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Signs at a May 7 rally outside City Hall calling for the release of security footage from Banko Brown's killing.

This morning, the Office of the Medical Examiner released the autopsy report for Banko Brown, 24, an alleged shoplifter who was shot and killed by a security guard on the evening of April 27 while attempting to exit a downtown Walgreens. 

A full autopsy was performed on April 28, the morning after Brown’s killing. The medical examiner’s report is largely consistent with what is visible from surveillance footage: Brown was shot once, on the right side of his chest, and died from that gunshot wound. A single cause of death is listed: “Gunshot wound of chest.”

The bullet from the guard’s gun entered through Brown’s right chest and cut through major organs, including his lung and liver, before lodging in his spine. When Brown was taken to the hospital, he underwent significant chest surgery, the report states, but was pronounced dead at 8:50 p.m., a little over two hours after paramedics encountered him on the sidewalk outside Walgreens.

The report also shows that Brown likely did not scratch the guard during the incident, stating that “no tissue, fibers or hairs are identified on or around the tips of the fingernails.” 

The report “doesn’t add anything different,” said civil rights attorney John Burris, the lawyer representing Brown’s family in a civil suit against Walgreens, the security guard, and the security firm Kingdom Group Protective Services. But, Burris said, the absence of tissue under Brown’s nails “suggests he was not clawing or scratching at the officer,” as some have suggested.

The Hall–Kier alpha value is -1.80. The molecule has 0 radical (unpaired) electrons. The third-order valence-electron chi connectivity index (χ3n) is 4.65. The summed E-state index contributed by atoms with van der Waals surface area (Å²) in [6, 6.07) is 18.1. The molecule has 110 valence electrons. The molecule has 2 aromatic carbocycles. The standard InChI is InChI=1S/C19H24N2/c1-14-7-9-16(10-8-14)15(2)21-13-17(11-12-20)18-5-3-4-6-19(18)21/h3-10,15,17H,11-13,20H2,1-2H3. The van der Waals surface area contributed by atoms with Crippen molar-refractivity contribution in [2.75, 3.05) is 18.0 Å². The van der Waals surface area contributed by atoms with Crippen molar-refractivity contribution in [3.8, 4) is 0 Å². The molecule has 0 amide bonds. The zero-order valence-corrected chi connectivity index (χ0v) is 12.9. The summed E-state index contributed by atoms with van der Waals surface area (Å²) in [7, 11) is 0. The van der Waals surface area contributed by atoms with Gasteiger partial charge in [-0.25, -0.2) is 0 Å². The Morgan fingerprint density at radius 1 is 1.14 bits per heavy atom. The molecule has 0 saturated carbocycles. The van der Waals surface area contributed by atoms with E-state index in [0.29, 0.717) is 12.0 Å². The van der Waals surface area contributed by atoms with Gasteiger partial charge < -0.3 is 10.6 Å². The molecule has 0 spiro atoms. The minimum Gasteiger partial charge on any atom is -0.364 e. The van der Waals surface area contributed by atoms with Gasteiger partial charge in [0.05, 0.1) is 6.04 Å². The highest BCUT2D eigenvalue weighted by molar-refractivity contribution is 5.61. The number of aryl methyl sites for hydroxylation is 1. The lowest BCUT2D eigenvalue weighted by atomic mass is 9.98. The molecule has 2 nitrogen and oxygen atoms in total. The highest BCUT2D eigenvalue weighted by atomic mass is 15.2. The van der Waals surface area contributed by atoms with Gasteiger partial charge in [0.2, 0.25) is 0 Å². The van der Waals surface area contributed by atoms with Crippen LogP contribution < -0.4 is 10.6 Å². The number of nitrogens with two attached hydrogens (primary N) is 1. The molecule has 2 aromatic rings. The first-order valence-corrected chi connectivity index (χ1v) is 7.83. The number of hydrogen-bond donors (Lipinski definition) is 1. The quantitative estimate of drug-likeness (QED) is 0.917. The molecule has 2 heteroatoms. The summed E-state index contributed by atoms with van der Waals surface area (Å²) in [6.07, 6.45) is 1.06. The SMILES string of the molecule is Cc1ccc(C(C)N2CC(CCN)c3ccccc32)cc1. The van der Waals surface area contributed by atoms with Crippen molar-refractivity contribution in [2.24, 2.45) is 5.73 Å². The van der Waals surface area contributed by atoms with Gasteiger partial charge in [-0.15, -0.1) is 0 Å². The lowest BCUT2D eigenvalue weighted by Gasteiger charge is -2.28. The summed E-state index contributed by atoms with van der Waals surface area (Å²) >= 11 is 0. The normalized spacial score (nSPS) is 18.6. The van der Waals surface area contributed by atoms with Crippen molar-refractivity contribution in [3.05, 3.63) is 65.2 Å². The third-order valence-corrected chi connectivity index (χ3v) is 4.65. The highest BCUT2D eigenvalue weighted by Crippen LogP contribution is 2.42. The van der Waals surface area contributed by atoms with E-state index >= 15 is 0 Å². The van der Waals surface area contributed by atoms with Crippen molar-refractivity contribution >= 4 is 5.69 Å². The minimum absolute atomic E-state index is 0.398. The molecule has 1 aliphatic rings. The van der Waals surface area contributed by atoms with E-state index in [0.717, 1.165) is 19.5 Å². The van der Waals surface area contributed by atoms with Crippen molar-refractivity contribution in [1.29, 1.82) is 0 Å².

Burris added that a lack of gunpowder residue shows “there was distance between Banko and the security officer.”

Samples of Brown’s blood showed the presence of ketamine, marijuana and methamphetamine, the report showed.

The killing sparked weeks of protests across San Francisco, with supporters and family rallying outside Walgreens and speaking at City Hall to demand that District Attorney Brooke Jenkins file charges against the security guard, Michael Earl-Wayne Anthony.

The DA initially said she would not file charges, then told Brown’s family she was reviewing the evidence, and then, two weeks later, formally declined to prosecute. After a unanimous resolution passed the Board of Supervisors in early May, demanding the California attorney general review the case, he agreed to do so.

Attorney General Rob Bonta has been tasked with reviewing several San Francisco police shooting cases dismissed by the DA, but has not taken up a prosecution in any of those cases. Brown’s family is also pursuing a civil suit, asking for $25 million in damages.


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Reporter/Intern. Griffin Jones is a writer born and raised in San Francisco. She formerly worked at the SF Bay View and LA Review of Books.

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